It has not been overly commercialized. It focuses on family, and togetherness, and caring about people, serving your circle. And while that can be a little bit provincial, it doesn’t have a universal view … it’s pretty good to be together with your family and to love one another, and to give thanks, presumably to God. So, I like Thanksgiving pretty well of all the worldly holidays.

Mackenzie: Okay. So about Quakers today, we should switch over to. Nowadays you will not generally find many of us referring to it as “The Day the World Calls Christmas” like you will [crosstalk 00:11:29]

Micah: Except in jest.

Mackenzie: Yes, as jokes. So, you might see it on my twitter feed on Christmas, I might be like “Have a great “Day the World Calls Christmas” just for grins. And most of us now have Christmas trees and do the gift exchanges and things. I remember when I found out about Quakers when I was first getting into this, and I read the whole no holidays thing I asked the guy I was dating who was a Quaker how does that work? His birthday was Christmas Eve. His answer was “I’m fine with any holiday that involves presents.”

Micah: I do think that attitude, not to dog on him or anyone else because I also like things that involve presents, but I think that attitude is pretty in line with the world’s, or America’s, however you want to conceive it, understanding about what holidays are about. Which is mostly about enriching ourselves or taking care of people very close to us, and that’s better than how it was in George Fox’s time, when holidays were mostly about getting rip-roaring drunk and doing all kinds of crazy things.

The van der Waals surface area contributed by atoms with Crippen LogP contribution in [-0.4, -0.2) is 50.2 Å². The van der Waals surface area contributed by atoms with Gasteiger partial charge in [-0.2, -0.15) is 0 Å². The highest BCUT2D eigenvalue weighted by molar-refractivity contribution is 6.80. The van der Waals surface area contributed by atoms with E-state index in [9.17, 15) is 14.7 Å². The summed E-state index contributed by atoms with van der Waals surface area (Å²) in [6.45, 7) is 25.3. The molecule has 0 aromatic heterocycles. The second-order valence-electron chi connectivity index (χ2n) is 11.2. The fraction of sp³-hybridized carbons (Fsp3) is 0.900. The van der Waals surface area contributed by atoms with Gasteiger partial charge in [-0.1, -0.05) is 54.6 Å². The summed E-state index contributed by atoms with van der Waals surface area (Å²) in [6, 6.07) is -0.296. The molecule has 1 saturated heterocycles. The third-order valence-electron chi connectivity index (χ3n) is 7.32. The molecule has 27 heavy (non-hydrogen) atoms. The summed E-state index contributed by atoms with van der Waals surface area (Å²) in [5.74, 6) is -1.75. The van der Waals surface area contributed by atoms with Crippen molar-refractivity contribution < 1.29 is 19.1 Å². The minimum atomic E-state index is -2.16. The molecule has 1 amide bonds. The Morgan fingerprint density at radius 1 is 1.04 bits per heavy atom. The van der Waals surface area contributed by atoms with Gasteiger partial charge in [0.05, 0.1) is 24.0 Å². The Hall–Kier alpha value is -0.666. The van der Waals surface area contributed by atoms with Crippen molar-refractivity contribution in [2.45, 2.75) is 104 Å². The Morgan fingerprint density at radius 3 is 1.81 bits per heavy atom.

Mackenzie: Things you wouldn’t do if you were sober.

Micah: Pretty much. Pretty much. So, today honestly I don’t think that Quakers have much difference in their celebration of holidays from anyone else in America. I don’t think you could probably find a statistical difference.

Mackenzie: I wonder who [inaudible 00:13:14] Christmas lights. I don’t know.

Micah: I don’t know.

Mackenzie: Personally I don’t put up a Christmas tree. I’ve never bought a Christmas tree. When I was in college my mom was always on my case.
“Why don’t you have a Christmas tree? Why don’t you have a Christmas tree?”
I don’t feel like it, I’m gonna be at your house at Christmas anyway, what do I need a tree at my place for? And now that I’m a grown-up with a house and things, she’s like “How about a Christmas tree? How about lights?” So I intentionally don’t have an outdoor outlet at my house, so I wouldn’t have to put lights up. I’d have an excuse. I’m not going to put up lights.
So actually I don’t do any holiday decorating. No lights…Well okay, so one little piece of decorating now because my mom always gives me ornaments for Christmas. I have this metal filigree thing that is tree shaped, it’s like two feet tall, it’s a display rack for ornaments, so I’ll put that up probably if I get around to it.

Micah: We’ve never had a tree, and part of that is that in previous years I was very resistant. My wife Faith wanted to have a tree. We’ve been married for 8 years now, and in the early years of our marriage she wanted a tree and I was like No we don’t need a tree. And it helped that we always went to Christmas with our families, and there’s a tree there maybe. But this year we’re gonna get a tree. And part of that-

Mackenzie: I thought you were gonna say and now that we have toddlers having a tree would be really inconvenient so there’s no argument anymore.